• Immersive guided tour of the March of the Titanosaurs exhibition and self-guided exploration of Dinosaur Canyon, an outdoor exhibition featuring life-sized bronze dinosaurs and the Cretaceous Garden

  • Membership to the Australian Age of Dinosaurs society + the latest copy of the AAOD Journal.​

  • Accommodations are not included. Add accommodations onsite at Maloney Lodge Precinct with prices starting at $67/night.

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An interview with Dr. Matt Herne | Curator of Palaeontology | Australian Age of Dinosaurs

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  1. What makes your site significant?
    In our work, we are progressively unearthing and revealing a remarkable, mid-Cretaceous ecosystem in Australia, of floodplain rivers, lakes and forests where dinosaurs, crocodilians and flying reptiles thrived alongside a vast inland sea that was inhabited by giant marine reptiles, early marine turtles, fishes and a multitude of marine invertebrates.

  2. What has been most surprising about your discoveries at AAOD?
    How, in the short space of about 24 years, three titanosaurian dinosaurs, a megaraptoran theropod, an anhanguerid pterosaur and a eusuchian crocodyliform were all discovered, described and named from our location. Given the vast area of land our region encompasses, we anticipate even more discoveries new to science will be made in the very near future.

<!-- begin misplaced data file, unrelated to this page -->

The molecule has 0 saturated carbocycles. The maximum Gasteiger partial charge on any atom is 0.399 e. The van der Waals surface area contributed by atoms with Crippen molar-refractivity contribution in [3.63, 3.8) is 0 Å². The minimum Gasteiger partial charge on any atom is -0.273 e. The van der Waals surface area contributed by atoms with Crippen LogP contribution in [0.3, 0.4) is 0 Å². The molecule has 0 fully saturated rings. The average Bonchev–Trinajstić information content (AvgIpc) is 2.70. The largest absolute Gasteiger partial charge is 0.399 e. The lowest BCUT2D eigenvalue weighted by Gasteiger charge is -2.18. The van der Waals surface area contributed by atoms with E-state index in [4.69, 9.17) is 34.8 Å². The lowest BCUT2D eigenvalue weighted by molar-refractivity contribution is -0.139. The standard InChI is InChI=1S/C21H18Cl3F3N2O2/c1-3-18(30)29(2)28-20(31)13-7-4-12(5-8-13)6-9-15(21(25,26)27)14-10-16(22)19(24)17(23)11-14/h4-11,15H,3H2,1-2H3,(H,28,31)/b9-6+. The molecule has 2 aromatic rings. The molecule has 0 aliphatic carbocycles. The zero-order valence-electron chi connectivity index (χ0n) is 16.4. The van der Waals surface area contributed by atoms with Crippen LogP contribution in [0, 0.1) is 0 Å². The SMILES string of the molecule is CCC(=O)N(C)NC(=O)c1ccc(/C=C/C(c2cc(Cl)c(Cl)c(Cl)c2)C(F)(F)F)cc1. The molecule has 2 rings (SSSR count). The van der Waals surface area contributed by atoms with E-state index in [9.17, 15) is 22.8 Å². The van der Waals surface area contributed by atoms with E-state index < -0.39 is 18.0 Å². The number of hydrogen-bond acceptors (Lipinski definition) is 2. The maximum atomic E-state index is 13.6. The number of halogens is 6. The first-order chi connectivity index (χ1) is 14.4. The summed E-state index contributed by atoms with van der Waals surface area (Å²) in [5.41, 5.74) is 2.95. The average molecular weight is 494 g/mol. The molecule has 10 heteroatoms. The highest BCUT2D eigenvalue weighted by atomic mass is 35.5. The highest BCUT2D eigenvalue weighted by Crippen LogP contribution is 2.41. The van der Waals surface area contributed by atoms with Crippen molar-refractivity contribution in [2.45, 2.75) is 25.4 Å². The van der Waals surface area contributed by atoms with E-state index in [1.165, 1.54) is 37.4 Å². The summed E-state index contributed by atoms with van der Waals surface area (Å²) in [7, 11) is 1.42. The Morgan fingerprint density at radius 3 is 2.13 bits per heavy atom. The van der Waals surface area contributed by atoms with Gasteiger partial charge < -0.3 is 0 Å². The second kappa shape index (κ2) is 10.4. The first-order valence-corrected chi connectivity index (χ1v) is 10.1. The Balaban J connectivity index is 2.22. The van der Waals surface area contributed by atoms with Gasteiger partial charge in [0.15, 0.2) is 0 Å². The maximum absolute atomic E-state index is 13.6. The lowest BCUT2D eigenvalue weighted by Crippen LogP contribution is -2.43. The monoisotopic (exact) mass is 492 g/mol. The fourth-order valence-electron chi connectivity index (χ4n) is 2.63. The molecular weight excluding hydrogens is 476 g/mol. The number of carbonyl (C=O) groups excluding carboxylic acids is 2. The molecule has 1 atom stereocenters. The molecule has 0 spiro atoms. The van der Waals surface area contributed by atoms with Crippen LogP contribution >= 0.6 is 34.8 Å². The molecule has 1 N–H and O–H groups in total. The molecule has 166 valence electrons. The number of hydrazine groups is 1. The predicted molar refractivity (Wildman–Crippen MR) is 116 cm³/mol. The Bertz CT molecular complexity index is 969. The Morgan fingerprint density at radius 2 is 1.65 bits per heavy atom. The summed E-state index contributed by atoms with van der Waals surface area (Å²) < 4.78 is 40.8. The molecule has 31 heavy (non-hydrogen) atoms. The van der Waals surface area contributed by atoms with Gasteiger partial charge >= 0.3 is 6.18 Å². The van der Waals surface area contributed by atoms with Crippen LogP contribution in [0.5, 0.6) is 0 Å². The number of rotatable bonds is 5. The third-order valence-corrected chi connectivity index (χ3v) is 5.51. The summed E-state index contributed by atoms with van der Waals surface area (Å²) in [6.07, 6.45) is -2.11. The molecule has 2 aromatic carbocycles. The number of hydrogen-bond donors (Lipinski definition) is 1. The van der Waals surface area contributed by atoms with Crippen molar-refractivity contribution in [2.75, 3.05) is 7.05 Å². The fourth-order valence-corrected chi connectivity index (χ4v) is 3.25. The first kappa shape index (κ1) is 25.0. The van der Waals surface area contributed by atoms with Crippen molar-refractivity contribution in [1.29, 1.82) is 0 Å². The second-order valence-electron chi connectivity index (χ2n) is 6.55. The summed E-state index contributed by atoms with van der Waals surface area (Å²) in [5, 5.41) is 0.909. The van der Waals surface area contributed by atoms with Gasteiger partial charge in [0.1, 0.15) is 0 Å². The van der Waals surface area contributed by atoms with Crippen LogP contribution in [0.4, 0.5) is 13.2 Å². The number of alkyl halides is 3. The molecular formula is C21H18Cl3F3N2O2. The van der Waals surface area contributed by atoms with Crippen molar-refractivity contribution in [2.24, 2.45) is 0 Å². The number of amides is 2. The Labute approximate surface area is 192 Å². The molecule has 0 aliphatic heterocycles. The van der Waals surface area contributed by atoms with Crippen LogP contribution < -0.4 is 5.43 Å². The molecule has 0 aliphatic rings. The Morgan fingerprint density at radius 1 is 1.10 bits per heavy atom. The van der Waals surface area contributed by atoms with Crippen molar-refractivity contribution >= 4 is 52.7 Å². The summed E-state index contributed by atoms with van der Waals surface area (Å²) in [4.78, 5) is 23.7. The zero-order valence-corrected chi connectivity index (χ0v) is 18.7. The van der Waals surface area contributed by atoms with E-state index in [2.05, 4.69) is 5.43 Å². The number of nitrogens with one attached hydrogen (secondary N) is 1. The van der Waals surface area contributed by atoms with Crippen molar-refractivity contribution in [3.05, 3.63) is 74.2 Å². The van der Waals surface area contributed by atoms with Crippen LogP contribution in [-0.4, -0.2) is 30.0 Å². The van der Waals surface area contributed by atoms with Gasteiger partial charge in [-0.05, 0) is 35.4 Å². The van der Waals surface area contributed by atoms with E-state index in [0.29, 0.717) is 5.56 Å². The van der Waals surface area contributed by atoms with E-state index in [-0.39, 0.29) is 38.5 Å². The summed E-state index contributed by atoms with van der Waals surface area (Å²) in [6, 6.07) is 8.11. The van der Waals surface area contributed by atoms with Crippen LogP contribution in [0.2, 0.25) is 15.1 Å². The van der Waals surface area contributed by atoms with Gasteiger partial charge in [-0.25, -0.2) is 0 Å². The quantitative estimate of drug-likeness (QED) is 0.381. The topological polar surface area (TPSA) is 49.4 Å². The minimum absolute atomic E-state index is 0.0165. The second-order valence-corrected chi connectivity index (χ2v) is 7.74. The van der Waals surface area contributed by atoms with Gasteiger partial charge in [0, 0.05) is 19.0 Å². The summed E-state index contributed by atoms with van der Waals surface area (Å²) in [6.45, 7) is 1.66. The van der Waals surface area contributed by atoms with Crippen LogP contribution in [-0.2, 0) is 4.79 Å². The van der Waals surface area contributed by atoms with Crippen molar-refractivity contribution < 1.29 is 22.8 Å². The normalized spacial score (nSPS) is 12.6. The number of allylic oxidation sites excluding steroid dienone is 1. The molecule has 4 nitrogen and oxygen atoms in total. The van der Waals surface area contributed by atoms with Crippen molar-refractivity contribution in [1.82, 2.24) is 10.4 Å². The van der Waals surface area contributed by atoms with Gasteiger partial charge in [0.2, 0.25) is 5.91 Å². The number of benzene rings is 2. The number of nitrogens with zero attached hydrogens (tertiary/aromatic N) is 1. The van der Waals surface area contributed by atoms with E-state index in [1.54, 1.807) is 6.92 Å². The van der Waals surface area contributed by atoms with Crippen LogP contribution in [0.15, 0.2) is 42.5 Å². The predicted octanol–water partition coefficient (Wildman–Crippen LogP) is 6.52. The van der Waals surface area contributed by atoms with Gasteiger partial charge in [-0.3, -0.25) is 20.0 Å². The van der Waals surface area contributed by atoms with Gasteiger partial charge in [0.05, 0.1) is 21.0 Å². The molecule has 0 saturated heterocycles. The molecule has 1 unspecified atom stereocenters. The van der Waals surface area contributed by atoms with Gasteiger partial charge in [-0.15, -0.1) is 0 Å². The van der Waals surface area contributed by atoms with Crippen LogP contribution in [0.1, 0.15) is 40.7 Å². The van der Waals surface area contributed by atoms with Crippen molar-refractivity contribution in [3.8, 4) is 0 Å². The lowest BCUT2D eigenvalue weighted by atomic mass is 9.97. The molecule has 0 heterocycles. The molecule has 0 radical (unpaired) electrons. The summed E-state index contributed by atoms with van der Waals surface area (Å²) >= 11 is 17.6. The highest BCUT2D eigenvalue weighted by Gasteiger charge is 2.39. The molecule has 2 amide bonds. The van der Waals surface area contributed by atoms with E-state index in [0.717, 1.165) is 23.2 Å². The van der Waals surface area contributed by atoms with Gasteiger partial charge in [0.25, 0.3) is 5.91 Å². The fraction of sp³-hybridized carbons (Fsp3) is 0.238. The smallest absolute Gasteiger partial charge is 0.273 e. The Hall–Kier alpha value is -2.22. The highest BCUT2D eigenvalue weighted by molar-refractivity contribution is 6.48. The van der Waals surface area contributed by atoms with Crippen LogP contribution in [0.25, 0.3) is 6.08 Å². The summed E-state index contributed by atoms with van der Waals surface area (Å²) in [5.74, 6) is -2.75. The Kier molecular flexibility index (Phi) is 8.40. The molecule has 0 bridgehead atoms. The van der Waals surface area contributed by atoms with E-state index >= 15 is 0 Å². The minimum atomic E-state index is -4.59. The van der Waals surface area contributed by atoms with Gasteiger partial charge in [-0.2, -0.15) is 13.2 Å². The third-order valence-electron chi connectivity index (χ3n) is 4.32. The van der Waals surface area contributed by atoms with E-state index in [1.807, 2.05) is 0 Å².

3. What are your current research objectives at your site? 
    To discover more fossil remains of and carry out research on the herbivorous dinosaur bipeds called ornithopods that we know inhabited the forested riverine floodplains that bordered the inland Eromanga Sea during the Cretaceous Period around 93 million years ago. We know from their footprints, ornithopods of various sizes were important dinosaur herbivores during this period in our region, and I expect the fossil skeletal remains of new species will be preserved but have yet to be uncovered.

  4. What was most important or rewarding find at this site?
    There are many discoveries of equal importance; however, for me, the discovery of the small crocodile, (“broken crocodile, lizard killer”) is particularly astounding. The holotype individual of contains its last meal, being that of a young ornithopod dinosaur complete with bite marks from being eaten. A remarkable find.